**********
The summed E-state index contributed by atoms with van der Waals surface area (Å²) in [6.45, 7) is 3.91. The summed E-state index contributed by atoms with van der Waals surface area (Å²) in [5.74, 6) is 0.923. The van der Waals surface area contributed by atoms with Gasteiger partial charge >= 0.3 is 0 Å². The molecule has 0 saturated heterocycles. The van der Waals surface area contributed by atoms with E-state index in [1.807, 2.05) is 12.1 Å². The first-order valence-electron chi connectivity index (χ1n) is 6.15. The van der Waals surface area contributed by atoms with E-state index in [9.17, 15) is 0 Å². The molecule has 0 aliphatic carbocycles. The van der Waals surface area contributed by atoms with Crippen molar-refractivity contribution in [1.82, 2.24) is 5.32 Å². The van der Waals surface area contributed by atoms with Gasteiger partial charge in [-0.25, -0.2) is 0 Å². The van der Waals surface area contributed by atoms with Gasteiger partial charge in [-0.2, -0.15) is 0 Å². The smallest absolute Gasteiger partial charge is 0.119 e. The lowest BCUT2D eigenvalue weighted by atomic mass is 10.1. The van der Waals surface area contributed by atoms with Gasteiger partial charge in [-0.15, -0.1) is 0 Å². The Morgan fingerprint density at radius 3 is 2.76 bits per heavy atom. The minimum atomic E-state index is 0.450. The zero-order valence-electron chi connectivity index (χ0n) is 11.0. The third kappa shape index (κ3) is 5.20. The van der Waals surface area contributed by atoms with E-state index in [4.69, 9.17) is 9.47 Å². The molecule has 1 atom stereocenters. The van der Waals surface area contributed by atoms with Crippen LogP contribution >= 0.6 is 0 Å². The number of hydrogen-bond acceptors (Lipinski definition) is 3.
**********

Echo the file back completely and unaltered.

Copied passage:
The summed E-state index contributed by atoms with van der Waals surface area (Å²) in [6.45, 7) is 3.91. The summed E-state index contributed by atoms with van der Waals surface area (Å²) in [5.74, 6) is 0.923. The van der Waals surface area contributed by atoms with Gasteiger partial charge >= 0.3 is 0 Å². The molecule has 0 saturated heterocycles. The van der Waals surface area contributed by atoms with E-state index in [1.807, 2.05) is 12.1 Å². The first-order valence-electron chi connectivity index (χ1n) is 6.15. The van der Waals surface area contributed by atoms with E-state index in [9.17, 15) is 0 Å². The molecule has 0 aliphatic carbocycles. The van der Waals surface area contributed by atoms with Crippen molar-refractivity contribution in [1.82, 2.24) is 5.32 Å². The van der Waals surface area contributed by atoms with Gasteiger partial charge in [-0.25, -0.2) is 0 Å². The van der Waals surface area contributed by atoms with Gasteiger partial charge in [-0.2, -0.15) is 0 Å². The smallest absolute Gasteiger partial charge is 0.119 e. The lowest BCUT2D eigenvalue weighted by atomic mass is 10.1. The van der Waals surface area contributed by atoms with Gasteiger partial charge in [-0.15, -0.1) is 0 Å². The Morgan fingerprint density at radius 3 is 2.76 bits per heavy atom. The minimum atomic E-state index is 0.450. The zero-order valence-electron chi connectivity index (χ0n) is 11.0. The third kappa shape index (κ3) is 5.20. The van der Waals surface area contributed by atoms with E-state index in [4.69, 9.17) is 9.47 Å². The molecule has 1 atom stereocenters. The van der Waals surface area contributed by atoms with Crippen LogP contribution >= 0.6 is 0 Å². The number of hydrogen-bond acceptors (Lipinski definition) is 3.